Several times in the Bible we see people crying out to God to remember them when they get old: "Do not cast me off in the time of old age; forsake me not when my strength is spent" (Psalm 71:9); "So even to old age and gray hairs, O God, do not forsake me" (Psalm 71:18). Yet God promises that he is unchanging and ever faithful: "Even to your old age I am he, and to gray hairs I will carry you. I have made, and I will bear; I will carry and will save" (Isaiah 46:4). Ageing is not something to be feared, but to be eagerly anticipated.

Grow Up

In fact, the Bible is clear that while we should sometimes be childlike, we should not stay as children; Jesus calls us to come to physical, intellectual, emotional and spiritual maturity. As C.S. Lewis almost said:

God wants us to get out of the nursery and grow up. […] We think our childish toys bring us all the happiness there is and the nursery is the whole world. But something must drive us out of the nursery to the world of others.

Ephesians 4 explains that spiritual leaders and teachers are given to us by God in order to help us mature "until we all attain to the unity of the faith and of the knowledge of the Son of God, to mature manhood, to the measure of the stature of the fullness of Christ, so that we may no longer be children." Putting aside our naivety, capriciousness and immaturity, "we are to grow up in every way into him who is the head, into Christ" (Ephesians 4:11-16).

"When I was a child, I spoke like a child, I thought like a child, I reasoned like a child", says Paul. "When I became a man, I gave up childish ways" (1 Corinthians 13:11). Elsewhere, he is derogatory about those who refuse to grow up, whether mentally or spiritually: "But I, brothers, could not address you as spiritual people, but as people of the flesh, as infants in Christ. I fed you with milk, not solid food, for you were not ready for it. And even now you are not yet ready, or you are still of the flesh" (1 Corinthians 3:1-3). A refusal to mature is a sign that we are characterised by 'the flesh', or relying on our own unredeemed human nature rather than on God.

When I became a man, I gave up childish ways

- St Paul

The same metaphor appears again Hebrews: "Though by this time you ought to be teachers, you need someone to teach you again the basic principles of the oracles of God. You need milk, not solid food, for everyone who lives on milk is unskilled in the word of righteousness, since he is a child. But solid food is for the mature, for those who have their powers of discernment trained by constant practice to distinguish good from evil" (Hebrews 5:12-15). Growing up is about learning to understand God's teaching, and comprehending the difference between right and wrong.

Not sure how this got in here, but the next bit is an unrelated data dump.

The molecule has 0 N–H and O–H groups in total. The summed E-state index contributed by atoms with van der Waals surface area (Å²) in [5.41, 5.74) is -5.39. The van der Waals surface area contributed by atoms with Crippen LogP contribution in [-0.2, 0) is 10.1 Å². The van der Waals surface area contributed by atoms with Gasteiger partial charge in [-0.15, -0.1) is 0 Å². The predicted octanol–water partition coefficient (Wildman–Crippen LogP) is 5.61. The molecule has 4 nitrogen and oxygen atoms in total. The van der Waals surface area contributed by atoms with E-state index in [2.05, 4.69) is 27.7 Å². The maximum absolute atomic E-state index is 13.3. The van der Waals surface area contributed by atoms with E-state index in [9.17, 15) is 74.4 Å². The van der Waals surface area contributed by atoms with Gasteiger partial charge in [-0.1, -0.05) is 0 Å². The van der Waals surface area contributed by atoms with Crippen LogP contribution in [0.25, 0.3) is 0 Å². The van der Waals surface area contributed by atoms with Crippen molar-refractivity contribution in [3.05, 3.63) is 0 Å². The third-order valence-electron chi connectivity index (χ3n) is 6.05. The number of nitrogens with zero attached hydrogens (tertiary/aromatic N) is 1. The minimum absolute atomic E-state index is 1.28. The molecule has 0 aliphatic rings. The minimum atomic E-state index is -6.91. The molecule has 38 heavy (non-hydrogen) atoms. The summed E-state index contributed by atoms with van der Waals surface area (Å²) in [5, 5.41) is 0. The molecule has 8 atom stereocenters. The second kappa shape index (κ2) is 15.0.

What else does maturity in Christ entail? According to 1 Peter 2:2, it begins with a desire for God's sustenance: "Like newborn infants, long for the pure spiritual milk, that by it you may grow up into salvation." A desire to know more of God and his word is, in itself, a sure sign that we are maturing. As we draw closer to God, he allows us to overcome our childish tendencies towards malice, deceit, hypocrisy, envy and slander. From there, 2 Peter 3 explains, maturing involves diligence, patience and perseverance. It requires us to become steadfast in our beliefs and blameless in our actions. It means that we will "grow in the grace and knowledge of our Lord and Savior Jesus Christ" and come to understand the Scriptures.

In all of this we are like babies learning to walk, one wobbly step at a time. God is teaching us, "as beloved children", to imitate him and to "walk in love" (Ephesians 5:1-2). This ability to love others selflessly, as Christ did, is the ultimate sign of God-led maturity. Anyone who thinks that he is standing firmly in this regard should "take heed lest he fall" (1 Corinthians 10:12), for spiritual maturity is not something that we achieve overnight. Rather, it is a life-long process.

Day by Day

"Brothers, do not be children in your thinking", commands 1 Corinthians 14:20. As grown-up Christians we can indulge in the comforts of childhood whilst being aware that many children's stories have important messages for us too. And when we're tempted to just snuggle up in a onesie with a fish-finger sandwich to watch Disney films, we can do so without the fear of ageing that is plaguing our culture. We have no need to mimic Peter Pan, Dorian Grey or Benjamin Button. For God promises us that he offers something far more important than eternal youth. Paul understood this when he wrote: "So we do not lose heart. Though our outer self is wasting away, our inner self is being renewed day by day" (2 Corinthians 4:16).

© 2015 Rachel Helen Smith

This article is reproduced here by the kind permission of the author.